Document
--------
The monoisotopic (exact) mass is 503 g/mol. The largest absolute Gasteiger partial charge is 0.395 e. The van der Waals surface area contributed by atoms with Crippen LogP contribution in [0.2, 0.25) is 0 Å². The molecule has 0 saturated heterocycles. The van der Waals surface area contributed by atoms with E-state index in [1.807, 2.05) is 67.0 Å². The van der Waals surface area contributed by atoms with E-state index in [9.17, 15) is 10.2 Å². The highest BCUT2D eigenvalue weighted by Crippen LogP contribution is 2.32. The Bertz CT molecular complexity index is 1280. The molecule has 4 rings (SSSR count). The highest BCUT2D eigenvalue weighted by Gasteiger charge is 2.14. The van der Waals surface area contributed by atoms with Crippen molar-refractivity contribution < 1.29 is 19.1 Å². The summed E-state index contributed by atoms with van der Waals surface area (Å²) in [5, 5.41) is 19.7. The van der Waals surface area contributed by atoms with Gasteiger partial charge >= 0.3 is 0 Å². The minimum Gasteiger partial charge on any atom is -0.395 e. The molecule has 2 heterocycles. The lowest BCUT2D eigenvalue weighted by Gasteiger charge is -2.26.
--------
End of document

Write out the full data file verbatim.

The monoisotopic (exact) mass is 503 g/mol. The largest absolute Gasteiger partial charge is 0.395 e. The van der Waals surface area contributed by atoms with Crippen LogP contribution in [0.2, 0.25) is 0 Å². The molecule has 0 saturated heterocycles. The van der Waals surface area contributed by atoms with E-state index in [1.807, 2.05) is 67.0 Å². The van der Waals surface area contributed by atoms with E-state index in [9.17, 15) is 10.2 Å². The highest BCUT2D eigenvalue weighted by Crippen LogP contribution is 2.32. The Bertz CT molecular complexity index is 1280. The molecule has 4 rings (SSSR count). The highest BCUT2D eigenvalue weighted by Gasteiger charge is 2.14. The van der Waals surface area contributed by atoms with Crippen molar-refractivity contribution < 1.29 is 19.1 Å². The summed E-state index contributed by atoms with van der Waals surface area (Å²) in [5, 5.41) is 19.7. The van der Waals surface area contributed by atoms with Gasteiger partial charge >= 0.3 is 0 Å². The minimum Gasteiger partial charge on any atom is -0.395 e. The molecule has 2 heterocycles. The lowest BCUT2D eigenvalue weighted by Gasteiger charge is -2.26.